Saturday, March 28, 2009
While God longs and searches down the road to spy for the first signs of returning prodigal sons and daughters, being made imago dei, our free will contains within it the power to utterly reject the grace and being of our source, God.
Any system of thought that posits a reduction of this anthropology begins to lean toward the heresy of Calvinism, classical Protestantism, with its extremely high theology and low anthropology.
Will all those whom Christ encounters - perhaps eternally - when "he descended to the dead" freely choose to accept the grace proffered them, finally? That is out of our hands to speculate about, in my opinion.
What is certain is that in the here and now, there is no lack of rejection, reviling of, and actively working against the truths taught by the Catholic Church, the guardian of divine revelation. Those who live blithely ignorant or in agreement with such efforts to negate and suppress Mother Church need a conscience transplant.
Friday, March 27, 2009
"(A)theism that consists in vacuous arguments afloat on oceans of historical ignorance, made turbulent by storms of strident self-righteousness, is as contemptible as any other form of dreary fundamentalism.”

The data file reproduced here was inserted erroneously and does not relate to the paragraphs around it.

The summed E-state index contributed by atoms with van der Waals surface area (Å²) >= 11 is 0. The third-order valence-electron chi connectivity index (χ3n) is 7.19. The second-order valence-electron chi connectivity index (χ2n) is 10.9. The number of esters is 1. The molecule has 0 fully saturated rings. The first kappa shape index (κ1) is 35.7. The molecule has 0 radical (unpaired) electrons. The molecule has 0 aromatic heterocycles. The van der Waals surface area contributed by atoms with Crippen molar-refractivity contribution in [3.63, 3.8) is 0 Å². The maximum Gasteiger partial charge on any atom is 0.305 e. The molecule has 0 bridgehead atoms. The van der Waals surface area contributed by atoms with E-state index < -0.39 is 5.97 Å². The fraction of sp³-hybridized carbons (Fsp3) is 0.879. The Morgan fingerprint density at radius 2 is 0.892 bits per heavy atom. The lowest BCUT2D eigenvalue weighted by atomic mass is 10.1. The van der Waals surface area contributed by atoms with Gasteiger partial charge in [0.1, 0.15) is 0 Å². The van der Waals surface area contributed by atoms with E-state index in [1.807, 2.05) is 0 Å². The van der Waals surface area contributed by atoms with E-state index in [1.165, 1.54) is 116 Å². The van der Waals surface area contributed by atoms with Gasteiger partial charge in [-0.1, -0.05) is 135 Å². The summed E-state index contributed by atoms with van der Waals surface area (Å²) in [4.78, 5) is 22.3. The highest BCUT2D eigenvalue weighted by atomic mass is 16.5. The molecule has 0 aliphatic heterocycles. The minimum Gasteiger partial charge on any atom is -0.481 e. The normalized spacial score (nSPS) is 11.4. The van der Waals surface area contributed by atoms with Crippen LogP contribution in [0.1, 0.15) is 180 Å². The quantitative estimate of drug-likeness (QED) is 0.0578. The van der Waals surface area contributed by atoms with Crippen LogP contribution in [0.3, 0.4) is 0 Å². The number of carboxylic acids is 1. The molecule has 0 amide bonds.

This year marks the 500th anniversary of the coronation of Henry VIII. His reign marked the greatest single upheaval that Britain has known – because it was a spiritual and cultural upheaval as well as a social and political one. No other single event, not even the industrial revolution of the 19th century, or the two World Wars of the 20th, has had quite the profound impact of the Reformation. We see its effects everywhere – in the way we view history, in the rural landscape with its (often very beautiful!) ruined abbeys, in the way we take for granted the notion of churches of different denominations in our towns and cities.
Certainly, however, the events in England cannot be seen in isolation. In 1534 and 1535 when the king’s “great matter” – his planned annulment of his marriage to Catherine and his marriage to Anne Boleyn – were being played out, it was against a backdrop of ferocious religious ferment in Europe. Martin Luther had been hauled into court in 1518 to defend his arguments on indulgences. In 1521 he wrote his letter to the Pope, von der Freiheit des Christenmenchen, and events were set in train for his excommunication which happened later that year. Despite its title, his famous document was not concerned with freedom as we today would understand it –it no prototype for a United Nations declaration on religious liberty. On the contrary, it is a set of affirmations on what the Church ought to say and believe. It rests on a whole range of ideas – still at that stage being worked out – concerning man, his free will, God’s plans, salvation, punishment, how we obtain God’s mercy, and much more.